Key takeaways

  • Refinancing could make sense if you qualify for a better interest rate or you need to change your repayment timeline.
  • Opting for a longer repayment timeline can make your monthly payments smaller, but you will pay more interest over time.
  • If you want to refinance your student loans, reach out to a lender to start the process.

Refinancing federal student loans is almost never recommended, as this would make you lose access to income-driven repayment plans and forgiveness, but this isn’t the case for private loans. Refinancing private student loans may be a good idea if you can save money in interest, secure a lower monthly payment – or both – or if you’re simply not happy with your current lender.

1. When you have high interest rates

Interest on some federal student loans may be subsidized, meaning it doesn’t accumulate while you’re in school. With private student loans, on the other hand, interest accrues while you’re in school and is eventually capitalized. In other words, any unpaid interest becomes part of the principal balance. This can add years to your repayment timeline, in addition to increasing the overall cost of the loan.

Interest rates on private loans can be fixed or variable and currently fall between 4 percent and 18.5 percent. The rates you’re given are based on your creditworthiness and overall financial health.

If your current student loans’ interest rates are on the higher side, it may be a good idea to consider refinancing. This is particularly true if both your credit score and income have improved since you took out the loans, as you could secure a lower rate. Likewise, if you have variable rate loans, refinancing may be worth it to lock in a fixed rate. This can make your payments predictable and protect you against future rate increases.

If saving on interest is your main goal, consider prequalifying with multiple lenders. This will allow you to see realistic student loan refinance rates without impacting your credit, so you can decide if refinancing is right for you.

2. When you want to switch lenders

Maybe your lender’s customer support is lacking, or you have run into multiple difficult situations with its systems that weren’t resolved well. If that’s the case, refinancing is definitely worth looking into.

When you refinance with a different lender, the new loan will be used to pay off your existing balance with your current lender. Then, that account will be closed, and you will begin making payments with your new lender, according to the terms specified in your contract.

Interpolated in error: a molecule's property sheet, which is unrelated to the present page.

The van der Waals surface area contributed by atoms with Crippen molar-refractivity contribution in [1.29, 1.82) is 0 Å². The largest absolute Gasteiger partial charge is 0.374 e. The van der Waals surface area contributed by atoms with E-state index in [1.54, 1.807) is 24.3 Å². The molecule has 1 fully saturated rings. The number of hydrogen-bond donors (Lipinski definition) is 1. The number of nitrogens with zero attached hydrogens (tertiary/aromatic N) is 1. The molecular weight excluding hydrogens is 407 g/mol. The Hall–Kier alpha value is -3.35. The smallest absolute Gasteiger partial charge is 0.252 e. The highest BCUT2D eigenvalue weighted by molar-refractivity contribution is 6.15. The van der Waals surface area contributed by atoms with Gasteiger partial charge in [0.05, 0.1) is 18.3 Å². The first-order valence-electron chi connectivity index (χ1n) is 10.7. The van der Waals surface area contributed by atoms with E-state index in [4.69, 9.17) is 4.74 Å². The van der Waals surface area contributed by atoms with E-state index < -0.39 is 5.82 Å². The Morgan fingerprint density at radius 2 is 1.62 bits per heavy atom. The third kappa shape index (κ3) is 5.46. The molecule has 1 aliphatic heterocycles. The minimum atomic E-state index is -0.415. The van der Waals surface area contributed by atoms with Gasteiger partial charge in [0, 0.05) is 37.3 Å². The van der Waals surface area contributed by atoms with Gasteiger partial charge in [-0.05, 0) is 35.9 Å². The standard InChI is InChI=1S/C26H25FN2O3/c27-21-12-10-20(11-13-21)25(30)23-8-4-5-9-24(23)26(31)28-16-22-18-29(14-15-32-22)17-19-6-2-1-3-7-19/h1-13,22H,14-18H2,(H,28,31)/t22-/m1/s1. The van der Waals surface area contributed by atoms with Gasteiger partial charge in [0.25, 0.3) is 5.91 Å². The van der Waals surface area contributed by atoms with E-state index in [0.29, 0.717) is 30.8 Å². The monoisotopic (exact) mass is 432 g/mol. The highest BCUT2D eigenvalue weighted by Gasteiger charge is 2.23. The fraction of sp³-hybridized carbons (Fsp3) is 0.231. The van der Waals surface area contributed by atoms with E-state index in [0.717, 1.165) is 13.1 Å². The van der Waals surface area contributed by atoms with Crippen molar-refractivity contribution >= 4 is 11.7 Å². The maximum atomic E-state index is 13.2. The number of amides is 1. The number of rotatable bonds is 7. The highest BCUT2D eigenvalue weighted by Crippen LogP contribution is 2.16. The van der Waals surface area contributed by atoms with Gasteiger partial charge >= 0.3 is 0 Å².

Before switching lenders, research your options carefully. Take into account perks, like automatic payment and loyalty discounts, in addition to the offered terms and interest rates. Likewise, check the lender’s track record with customers on review websites like Trustpilot and the Better Business Bureau to ensure you’re dealing with a reputable company.

3. When you want to change your payment timeline

If you’re having trouble making your loan payments, refinancing can help make your monthly payments more manageable by altering the repayment period.

With most lenders, you can choose to lengthen your repayment timeline to lower your monthly payments. While this method provides short-term financial relief, keep in mind that you’ll end up paying more interest over the life of your loan.

When it may not make sense to refinance your private loans

Though refinancing comes with some benefits, it isn’t the best solution for everyone. For example, refinancing may not be right if your credit score isn’t in good condition, as you won’t be able to secure the best rates. Refinancing is also not recommended if you’re close to your payoff date, as you could potentially pay more in interest, unless your plan is to make additional payments each month.

The decision to refinance your private student loans is personal. Your current loan interest rate, personal financial health changes and budgeting needs can all impact your decision.

Next steps

The refinancing process will vary from lender to lender, but generally will operate similarly to the private student loan application process. The first thing you’ll need to do is compare lenders to find the best rate available and then complete the application process once you find a lender who meets your needs.

The lender will then be in touch with you regarding the status of your loan and repayment term. Keep paying your original loans during the application process so you don’t fall behind and be on the lookout for any information from the new lender.